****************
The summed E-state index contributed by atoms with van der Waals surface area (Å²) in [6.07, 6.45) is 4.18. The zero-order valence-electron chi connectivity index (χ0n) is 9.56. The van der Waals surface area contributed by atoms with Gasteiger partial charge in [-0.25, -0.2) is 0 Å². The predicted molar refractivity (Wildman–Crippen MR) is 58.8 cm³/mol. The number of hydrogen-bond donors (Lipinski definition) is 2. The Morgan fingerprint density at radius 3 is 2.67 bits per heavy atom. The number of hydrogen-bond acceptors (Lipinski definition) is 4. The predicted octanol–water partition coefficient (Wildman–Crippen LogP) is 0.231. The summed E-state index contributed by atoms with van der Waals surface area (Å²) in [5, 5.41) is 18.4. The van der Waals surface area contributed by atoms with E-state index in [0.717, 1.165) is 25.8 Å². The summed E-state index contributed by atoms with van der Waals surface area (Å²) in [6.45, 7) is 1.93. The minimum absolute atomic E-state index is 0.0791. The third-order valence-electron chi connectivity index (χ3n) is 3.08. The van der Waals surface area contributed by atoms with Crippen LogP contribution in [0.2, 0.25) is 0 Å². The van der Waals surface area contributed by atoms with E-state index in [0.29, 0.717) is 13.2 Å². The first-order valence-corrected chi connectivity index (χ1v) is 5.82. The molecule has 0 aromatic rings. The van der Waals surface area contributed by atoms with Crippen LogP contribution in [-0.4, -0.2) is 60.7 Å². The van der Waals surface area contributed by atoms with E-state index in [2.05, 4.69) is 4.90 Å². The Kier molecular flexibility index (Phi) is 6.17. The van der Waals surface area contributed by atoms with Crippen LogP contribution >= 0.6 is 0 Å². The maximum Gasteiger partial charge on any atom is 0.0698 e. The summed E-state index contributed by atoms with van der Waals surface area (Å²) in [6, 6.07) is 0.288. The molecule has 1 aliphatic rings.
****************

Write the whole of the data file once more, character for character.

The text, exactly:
The summed E-state index contributed by atoms with van der Waals surface area (Å²) in [6.07, 6.45) is 4.18. The zero-order valence-electron chi connectivity index (χ0n) is 9.56. The van der Waals surface area contributed by atoms with Gasteiger partial charge in [-0.25, -0.2) is 0 Å². The predicted molar refractivity (Wildman–Crippen MR) is 58.8 cm³/mol. The number of hydrogen-bond donors (Lipinski definition) is 2. The Morgan fingerprint density at radius 3 is 2.67 bits per heavy atom. The number of hydrogen-bond acceptors (Lipinski definition) is 4. The predicted octanol–water partition coefficient (Wildman–Crippen LogP) is 0.231. The summed E-state index contributed by atoms with van der Waals surface area (Å²) in [5, 5.41) is 18.4. The van der Waals surface area contributed by atoms with E-state index in [0.717, 1.165) is 25.8 Å². The summed E-state index contributed by atoms with van der Waals surface area (Å²) in [6.45, 7) is 1.93. The minimum absolute atomic E-state index is 0.0791. The third-order valence-electron chi connectivity index (χ3n) is 3.08. The van der Waals surface area contributed by atoms with Crippen LogP contribution in [0.2, 0.25) is 0 Å². The van der Waals surface area contributed by atoms with E-state index in [0.29, 0.717) is 13.2 Å². The first-order valence-corrected chi connectivity index (χ1v) is 5.82. The molecule has 0 aromatic rings. The van der Waals surface area contributed by atoms with Crippen LogP contribution in [-0.4, -0.2) is 60.7 Å². The van der Waals surface area contributed by atoms with E-state index in [2.05, 4.69) is 4.90 Å². The Kier molecular flexibility index (Phi) is 6.17. The van der Waals surface area contributed by atoms with Crippen LogP contribution >= 0.6 is 0 Å². The maximum Gasteiger partial charge on any atom is 0.0698 e. The summed E-state index contributed by atoms with van der Waals surface area (Å²) in [6, 6.07) is 0.288. The molecule has 1 aliphatic rings.